PCRG November & December

January 10, 2013
WDG

The last two months of 2012 were exceptionally busy! 

On the research front

On the teaching and administration front

Two tasks dominated the non-research activity: 1) teaching the Geological Record of Environmental Change (S369) exams assessment and assigment, and 2) as Post Graduate Tutor keeping up with NERC developments for the new Doctoral Training Partnerships.

PCRG members on filed work in Cayabe-Coca National Park (2012). Left to right: Hayley, Encarni, William and Frazer.

PCRG members on field work in Cayabe-Coca National Park (2012). Left to right: Hayley, Encarni, William and Frazer.
Encarni and Frazer have returned to Ecuador Jan-Feb 2013 to collect further sedimentary cores. More on the blog soon…

Finally all that remains is to say “Happy New Year” from the PCRG and on with 2013… 🙂

Palynologishe Kring

January 9, 2013
WDG

Prof. H. Hoogiemstra Chair of Palaeoecology & Landscape ecology

Prof. H. Hoogiemstra Chair of Palaeoecology & Landscape ecology at IBED

Dutch and Belgian Palynology meeting
University of Amsterdam
13/12/2012

Many thanks to Henry Hooghiemstra for the invitation to present at the recent palynology meeting in Amsterdam hosted by the Institute of Biodiversity and Ecosystems Dynamics (IBED). The program of talks was broad and interesting ranging from the deep time geological history of the Amazon basin (Carina Hoorn) to the use of video game technology in visulizing landscapes (Bodo Schuetze); watch videos of his work, or read the thesis.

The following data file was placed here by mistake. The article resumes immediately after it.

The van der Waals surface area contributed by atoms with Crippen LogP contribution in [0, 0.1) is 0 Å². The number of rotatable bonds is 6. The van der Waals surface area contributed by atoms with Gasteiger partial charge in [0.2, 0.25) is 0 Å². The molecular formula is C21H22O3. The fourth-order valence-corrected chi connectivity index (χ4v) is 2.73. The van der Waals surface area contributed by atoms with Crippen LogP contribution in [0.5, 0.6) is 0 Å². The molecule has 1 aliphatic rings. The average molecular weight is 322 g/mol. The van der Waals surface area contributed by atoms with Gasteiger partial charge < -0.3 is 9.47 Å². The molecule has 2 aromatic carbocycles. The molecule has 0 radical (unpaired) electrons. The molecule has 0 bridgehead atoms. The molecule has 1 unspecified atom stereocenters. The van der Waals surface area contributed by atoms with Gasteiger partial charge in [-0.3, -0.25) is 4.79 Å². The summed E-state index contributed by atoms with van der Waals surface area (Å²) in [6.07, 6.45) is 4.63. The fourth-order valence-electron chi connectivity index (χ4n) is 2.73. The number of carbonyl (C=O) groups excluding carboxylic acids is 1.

View Schuetze's work on recreating Mauritius in 3D on Vimeo

View Schuetze’s work on recreating Mauritius in 3D on Vimeo

 I contributed some new work on human-landscape interaction in the central Andes, entitled: Ecosystem service provision sets the pace for pre-Columbian Andean societal development”. It was very exciting to get feedback from such an esteemed audience on this new work. The days talks concluded with the IBED seminar given by Mark Bush (Florida Institute of Technology) which countinued the South American human-environment theme but we moved to the lowlands for “Amazonia in 1491: A paleoecological perspective”. Mark’s talk built on his recent work exmining the extent of human impact on Amazonia (references 1-3 below) which has cautioned against assuming widespread and intensive human impact within Amazonia prior to the arrival of Europeans.

Following the seminars we had drinks at the institute and an excellent meal in Amsterdam. Thanks again to Henry and all those at IBED who hosted a high class and scientifically stimulating meeting.

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Two studentships avaliable

January 9, 2013
WDG

Two NERC algorithm funded PhD studentships are currently available with the PCRG. The projects are focused on understanding past environmental change in west tropical Africa and Amazonian-Andean Ecuador. Both projects will involve field work and build on on-going research within the lab.

Closing date 31/01/2013

Fieldwork in 2012 near Papallacta (Ecuador).

One project will work on samples collected during fieldwork in 2012 near Papallacta (Ecuador).

Further project details and how to apply below…
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Encarni Montoya

January 9, 2013
WDG

Hi all,